There is sufficient evidence showing that obese individuals are at increased risk for psychosocial comorbidities. Recent studies concur with the earlier review  in finding that obese individuals reported lower levels of self-esteem and weight and body image. Recent studies also suggest a positive relationship between obesity and depressive symptoms, although these findings are somewhat different from those found in the earlier review . Of particular interest is how certain groups of obese individuals are at increased risk for psychologic dysfunction. For instance, individuals with lower socioeconomic status or family histories of psychiatric disorders had higher levels of psychologic dysfunction. Younger individuals, particularly younger women, were at increased risk for poor self-esteem and depressive symptoms. Future studies need to verify that these individuals are at increased risk for psychologic disorders by consistently using valid and reliable measures of psychologic factors. Studies also need to determine why these individuals are at increased risk for psychologic consequences and how obesity exacerbates the problem. In addition to possible demographic risk factors, obese individuals are subject to and engage in behaviors that increase their risk for psychologic comorbidities. One example is that obese individuals who experience weight stigmatization report low levels of self-esteem. It is unknown whether stigmatized individuals experience psychologic consequences or whether obese individuals with affective disorders perceive more prejudice. Future studies of weight stigmatization will be challenging, because the validity of the weight-stigmatization concept is uncertain. Regardless, incidences of weight stigmatization should serve as a proxy measure for psychologic distress and should not be disregarded. Obese binge eaters are another group at increased risk for psychologic disorders. Obese binge eaters have lower affect than obese non-binge eaters, and decreases in their own moods precipitate binge-eating episodes. Understanding the cause of binge eating and its role in the development and treatment of obesity will be an ongoing challenge. Although earlier studies suggested that dieting increased the risk of psychologic comorbidities, this article suggests that the psychologic outcome depends on the weight-control behavior one uses and when psychologic factors are measured during the dieting period . That is, whereas extreme dieting behaviors such as fasting, vomiting, purging, and diuretic and laxative use may lead to deleterious psychologic consequences, moderate caloric restriction and increased exercise may improve psychologic functioning. Similarly, weight-loss regain and weight cycling are related to binge eating and perhaps the psychologic effects related to binge eating. Individuals who experience weight loss and weight-loss maintenance experience increased moods and seem to be similar to individuals in the general population. This article clearly shows that health care professionals need to be sensitive to possible psychologic comorbidities among obese individuals. Physicians should assess whether obese individuals experience depression or depressive symptoms and recommend appropriate treatment. Assessing and treating obese individuals who report psychologic distress due to poor body image or self-esteem also are recommended. Instead of simply inquiring whether an obese patient is dieting to lose weight, it is important to assess the specific weight-control behaviors in which the patient engages. Extreme weight-control behaviors, particularly among adolescents, can lead to deleterious physiologic and psychologic consequences and should be monitored closely. Conversely, moderate caloric restriction and increased exercise may improve moods, either directly or through moderate weight loss. Specific attention needs to be given to socioeconomic status, race and ethnicity, gender, age, and age of obesity onset because these factors are associated with the choice of weight-control behaviors, internalization of the obesity stigma, and body dissatisfaction levels. Identification and appropriate treatment of psychologic comorbidities will help to increase obese individuals' quality of life.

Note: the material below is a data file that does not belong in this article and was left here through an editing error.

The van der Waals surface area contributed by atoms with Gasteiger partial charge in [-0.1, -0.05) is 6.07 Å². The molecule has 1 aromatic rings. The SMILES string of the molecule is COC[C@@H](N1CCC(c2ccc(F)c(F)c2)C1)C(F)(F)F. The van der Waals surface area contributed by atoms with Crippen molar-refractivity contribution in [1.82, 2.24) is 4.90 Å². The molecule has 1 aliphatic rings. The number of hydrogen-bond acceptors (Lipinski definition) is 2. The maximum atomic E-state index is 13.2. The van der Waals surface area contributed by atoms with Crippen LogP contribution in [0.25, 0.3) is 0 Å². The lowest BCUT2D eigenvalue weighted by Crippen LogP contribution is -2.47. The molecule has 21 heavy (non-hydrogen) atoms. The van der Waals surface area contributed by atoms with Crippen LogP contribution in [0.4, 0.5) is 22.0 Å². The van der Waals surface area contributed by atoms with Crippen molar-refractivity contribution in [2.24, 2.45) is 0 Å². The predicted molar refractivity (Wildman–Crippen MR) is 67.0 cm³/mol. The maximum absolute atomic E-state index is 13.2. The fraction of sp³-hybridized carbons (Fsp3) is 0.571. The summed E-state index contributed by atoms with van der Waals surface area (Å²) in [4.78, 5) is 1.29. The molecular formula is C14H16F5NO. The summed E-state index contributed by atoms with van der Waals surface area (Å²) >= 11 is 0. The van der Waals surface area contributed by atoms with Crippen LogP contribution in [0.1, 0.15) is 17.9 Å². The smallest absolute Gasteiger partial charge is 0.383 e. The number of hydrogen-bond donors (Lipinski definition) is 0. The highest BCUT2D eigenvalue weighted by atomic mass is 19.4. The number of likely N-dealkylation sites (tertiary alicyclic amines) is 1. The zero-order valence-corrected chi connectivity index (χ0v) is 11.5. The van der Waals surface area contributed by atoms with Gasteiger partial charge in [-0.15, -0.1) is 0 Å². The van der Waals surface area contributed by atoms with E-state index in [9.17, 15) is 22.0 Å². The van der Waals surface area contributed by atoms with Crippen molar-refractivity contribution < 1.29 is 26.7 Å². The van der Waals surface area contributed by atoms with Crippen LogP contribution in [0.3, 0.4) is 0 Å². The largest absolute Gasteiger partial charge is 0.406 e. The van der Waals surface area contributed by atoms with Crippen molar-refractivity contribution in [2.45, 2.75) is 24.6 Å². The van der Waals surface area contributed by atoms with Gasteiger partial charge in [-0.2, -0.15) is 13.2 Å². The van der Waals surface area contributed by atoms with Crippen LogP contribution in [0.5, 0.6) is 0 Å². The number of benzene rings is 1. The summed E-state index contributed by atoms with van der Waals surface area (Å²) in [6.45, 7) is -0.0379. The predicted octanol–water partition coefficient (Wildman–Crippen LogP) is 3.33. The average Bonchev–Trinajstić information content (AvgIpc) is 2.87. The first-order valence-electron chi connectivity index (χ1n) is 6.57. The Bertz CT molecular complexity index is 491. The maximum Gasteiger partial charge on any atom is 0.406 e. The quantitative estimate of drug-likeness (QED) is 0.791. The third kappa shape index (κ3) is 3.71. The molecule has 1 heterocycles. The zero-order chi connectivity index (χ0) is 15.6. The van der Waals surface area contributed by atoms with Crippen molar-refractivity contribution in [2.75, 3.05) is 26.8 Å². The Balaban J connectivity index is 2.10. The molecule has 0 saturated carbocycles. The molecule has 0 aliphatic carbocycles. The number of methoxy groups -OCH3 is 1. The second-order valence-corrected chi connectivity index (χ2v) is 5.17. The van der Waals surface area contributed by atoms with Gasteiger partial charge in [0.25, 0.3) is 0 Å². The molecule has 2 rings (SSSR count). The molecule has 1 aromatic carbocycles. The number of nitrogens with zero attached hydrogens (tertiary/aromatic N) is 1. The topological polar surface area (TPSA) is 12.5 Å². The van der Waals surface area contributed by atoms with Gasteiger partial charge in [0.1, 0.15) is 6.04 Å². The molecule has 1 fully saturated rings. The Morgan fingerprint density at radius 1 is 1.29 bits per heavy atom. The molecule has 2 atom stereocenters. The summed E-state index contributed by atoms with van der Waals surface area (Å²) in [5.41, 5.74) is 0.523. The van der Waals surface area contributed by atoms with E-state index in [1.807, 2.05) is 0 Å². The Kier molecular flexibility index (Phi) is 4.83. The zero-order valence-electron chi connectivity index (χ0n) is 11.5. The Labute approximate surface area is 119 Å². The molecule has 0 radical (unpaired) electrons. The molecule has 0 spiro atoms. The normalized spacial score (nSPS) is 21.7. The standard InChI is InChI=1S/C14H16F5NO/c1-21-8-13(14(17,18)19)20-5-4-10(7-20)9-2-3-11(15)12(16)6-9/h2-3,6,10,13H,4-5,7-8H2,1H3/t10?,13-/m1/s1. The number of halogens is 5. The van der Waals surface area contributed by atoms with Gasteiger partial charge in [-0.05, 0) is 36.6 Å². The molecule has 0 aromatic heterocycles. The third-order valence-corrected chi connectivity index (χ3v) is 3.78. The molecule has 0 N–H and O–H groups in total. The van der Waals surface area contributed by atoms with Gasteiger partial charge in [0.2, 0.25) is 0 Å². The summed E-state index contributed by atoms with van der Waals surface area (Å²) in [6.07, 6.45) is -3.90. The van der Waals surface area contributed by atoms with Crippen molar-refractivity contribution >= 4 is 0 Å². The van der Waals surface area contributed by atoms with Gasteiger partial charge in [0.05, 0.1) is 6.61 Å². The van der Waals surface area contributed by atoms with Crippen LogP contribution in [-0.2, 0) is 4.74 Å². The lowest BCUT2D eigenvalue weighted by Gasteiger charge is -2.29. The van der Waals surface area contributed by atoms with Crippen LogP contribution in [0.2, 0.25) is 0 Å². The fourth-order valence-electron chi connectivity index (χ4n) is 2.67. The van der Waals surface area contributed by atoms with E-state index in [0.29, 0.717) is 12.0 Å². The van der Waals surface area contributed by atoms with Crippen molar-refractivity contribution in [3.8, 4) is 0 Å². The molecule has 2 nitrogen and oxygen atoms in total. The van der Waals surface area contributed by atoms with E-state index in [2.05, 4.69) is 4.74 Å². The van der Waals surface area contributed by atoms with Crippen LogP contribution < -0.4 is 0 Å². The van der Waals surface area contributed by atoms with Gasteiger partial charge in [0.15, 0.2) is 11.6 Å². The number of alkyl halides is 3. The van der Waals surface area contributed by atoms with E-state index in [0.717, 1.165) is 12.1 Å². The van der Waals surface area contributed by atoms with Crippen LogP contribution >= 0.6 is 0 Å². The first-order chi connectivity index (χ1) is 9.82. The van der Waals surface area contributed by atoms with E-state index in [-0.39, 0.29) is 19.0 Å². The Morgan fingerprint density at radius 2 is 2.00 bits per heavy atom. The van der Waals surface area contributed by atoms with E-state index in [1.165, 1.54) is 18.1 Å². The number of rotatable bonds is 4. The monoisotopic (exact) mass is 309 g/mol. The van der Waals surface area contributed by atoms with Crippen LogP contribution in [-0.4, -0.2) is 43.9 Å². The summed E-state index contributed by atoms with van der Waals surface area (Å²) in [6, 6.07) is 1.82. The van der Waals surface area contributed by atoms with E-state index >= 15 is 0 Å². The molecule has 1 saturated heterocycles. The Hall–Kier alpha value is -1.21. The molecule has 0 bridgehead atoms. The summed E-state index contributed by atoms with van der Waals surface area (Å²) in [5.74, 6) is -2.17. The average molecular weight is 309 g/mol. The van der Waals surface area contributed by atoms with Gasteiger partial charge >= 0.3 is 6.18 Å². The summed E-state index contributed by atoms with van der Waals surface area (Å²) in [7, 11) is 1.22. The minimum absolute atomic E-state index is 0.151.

Bibliographical noteFunding Information:
Preparation of this article was supported by grant DK-50456 from the National Institute of Diabetes and Digestive and Kidney Diseases.
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